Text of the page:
Feeding Dogs and Cats Based on Physiology

Recently, I read an interesting study regarding the evolutionary basis for dog and cat feeding behaviors.  The author, John Bradshaw studied the physical adaptations of dogs and cats relative to their diets.  Here is a summary of what he found:
1) Teeth – Cats have highly specialized teeth that are perfect for catching and eating prey.  The teeth are cylindrical in nature which are good for penetration and tearing.  Dogs, on the other hand, have rather generic, unspecialized teeth that can be used for a variety of functions.

2) Taste – Cats cannot taste salt or sugar which is why they tend to eat bitter tasting foods.  Dogs cannot taste salt but can taste sugar which is probably why many dogs enjoy ice cream and other sweet human foods.  Note, I do not recommend ice cream for dogs!

3) Feeding Behavior – In general, dogs have larger stomachs capable of holding large amounts of food.  This is ideal for animals who eat infrequently such as when the pack makes a kill.  Domestic cats have smaller stomachs as they tend to eat smaller, more frequent meals.

4) Nutritional Requirements – Cats need to eat animal protein to fulfill their nutritional requirements.  They cannot metabolize carbohydrates into glucose for energy nor synthesize all their required amino acids from plant based proteins.  Dogs, are more like humans as they can metabolize carbohydrates into glucose and metabolize plant based proteins. 

So based on these results, cats really are strict carnivores who have evolved to eat a low carbohydrate diet.  I now recommend canned pate food for all my feline patients.  Avoid foods that contain chunks of meat with gravy because the gravy is loaded with carbohydrates.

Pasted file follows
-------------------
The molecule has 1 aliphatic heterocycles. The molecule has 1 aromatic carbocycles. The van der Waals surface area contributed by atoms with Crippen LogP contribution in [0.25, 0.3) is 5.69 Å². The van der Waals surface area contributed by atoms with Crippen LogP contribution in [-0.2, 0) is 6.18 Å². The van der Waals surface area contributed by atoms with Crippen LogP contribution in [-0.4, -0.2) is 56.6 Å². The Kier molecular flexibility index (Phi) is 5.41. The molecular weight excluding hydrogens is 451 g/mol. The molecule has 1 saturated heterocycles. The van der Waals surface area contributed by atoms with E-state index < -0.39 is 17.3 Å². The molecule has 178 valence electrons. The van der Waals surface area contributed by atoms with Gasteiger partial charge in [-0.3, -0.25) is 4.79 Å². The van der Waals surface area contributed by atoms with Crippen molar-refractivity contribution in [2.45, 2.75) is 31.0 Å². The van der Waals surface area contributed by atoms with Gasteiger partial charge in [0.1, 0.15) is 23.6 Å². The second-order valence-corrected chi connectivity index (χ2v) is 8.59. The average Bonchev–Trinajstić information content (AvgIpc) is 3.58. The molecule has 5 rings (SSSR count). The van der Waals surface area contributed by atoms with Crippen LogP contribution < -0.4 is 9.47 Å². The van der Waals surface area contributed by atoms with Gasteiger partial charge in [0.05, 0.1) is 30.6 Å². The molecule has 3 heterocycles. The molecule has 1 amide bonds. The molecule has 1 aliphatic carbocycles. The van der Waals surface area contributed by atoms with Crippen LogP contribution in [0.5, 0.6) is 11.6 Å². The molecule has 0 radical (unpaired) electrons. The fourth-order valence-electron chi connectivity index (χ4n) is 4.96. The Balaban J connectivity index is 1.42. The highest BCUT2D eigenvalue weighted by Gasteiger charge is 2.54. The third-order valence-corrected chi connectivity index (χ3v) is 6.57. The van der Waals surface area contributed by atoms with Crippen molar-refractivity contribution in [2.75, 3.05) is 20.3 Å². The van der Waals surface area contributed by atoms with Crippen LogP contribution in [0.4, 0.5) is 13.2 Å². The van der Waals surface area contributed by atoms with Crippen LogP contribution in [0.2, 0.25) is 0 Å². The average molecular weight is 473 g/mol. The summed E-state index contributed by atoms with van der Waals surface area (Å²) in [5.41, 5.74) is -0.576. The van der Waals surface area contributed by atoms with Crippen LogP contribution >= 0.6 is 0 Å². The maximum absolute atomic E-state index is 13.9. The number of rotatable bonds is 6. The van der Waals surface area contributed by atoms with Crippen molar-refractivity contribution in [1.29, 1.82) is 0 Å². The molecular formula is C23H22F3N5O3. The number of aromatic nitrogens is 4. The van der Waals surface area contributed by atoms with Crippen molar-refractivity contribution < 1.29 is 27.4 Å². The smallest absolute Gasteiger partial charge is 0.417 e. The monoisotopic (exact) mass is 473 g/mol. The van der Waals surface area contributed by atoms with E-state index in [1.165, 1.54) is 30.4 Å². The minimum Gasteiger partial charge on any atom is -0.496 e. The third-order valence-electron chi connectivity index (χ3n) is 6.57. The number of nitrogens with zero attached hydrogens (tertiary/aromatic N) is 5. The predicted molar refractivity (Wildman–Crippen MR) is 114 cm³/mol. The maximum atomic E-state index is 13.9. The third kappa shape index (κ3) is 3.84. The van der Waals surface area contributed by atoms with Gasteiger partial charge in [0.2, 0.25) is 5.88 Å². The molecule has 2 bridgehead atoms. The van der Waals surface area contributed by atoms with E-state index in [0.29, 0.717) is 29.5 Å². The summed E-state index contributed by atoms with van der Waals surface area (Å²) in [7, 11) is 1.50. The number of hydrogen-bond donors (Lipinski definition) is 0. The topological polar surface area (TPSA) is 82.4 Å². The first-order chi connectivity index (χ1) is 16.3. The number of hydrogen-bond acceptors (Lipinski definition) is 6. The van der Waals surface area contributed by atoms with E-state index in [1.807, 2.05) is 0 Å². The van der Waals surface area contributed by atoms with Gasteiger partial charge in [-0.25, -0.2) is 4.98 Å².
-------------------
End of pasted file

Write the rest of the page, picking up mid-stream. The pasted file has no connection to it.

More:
Bradshaw, John W.S., The evolutionary basis for feeding behavior of domestic dogs (Canis familiaris) and cats (Felis catus). J. Nutri. July 2006; 136(7 Suppl): 1927S-1931S. 

Published by kristennelsondvm

Dr. Kristen Nelson grew up on a farm in Watertown, Minn., where she developed a deep love for animals of all kinds. She received a Doctor of Veterinary Medicine degree from the University of Minnesota, College of Veterinary Medicine. Kris then completed a small-animal internship at the prestigious Animal Medical Center in New York City. In addition to writing and speaking, she cares for small and exotic animals in Scottsdale, Az. Dr. Nelson is widely quoted in the media. Her credits include Ladies’ Home Journal, USA TODAY, the Los Angeles Times and numerous radio and television interviews. Dr. Nelson has written two books, Coated With Fur: A Vet’s Life and Coated With Fur: A Blind Cat’s Love. Kris and her husband Steve share their home with rescued cats, birds and a dog.

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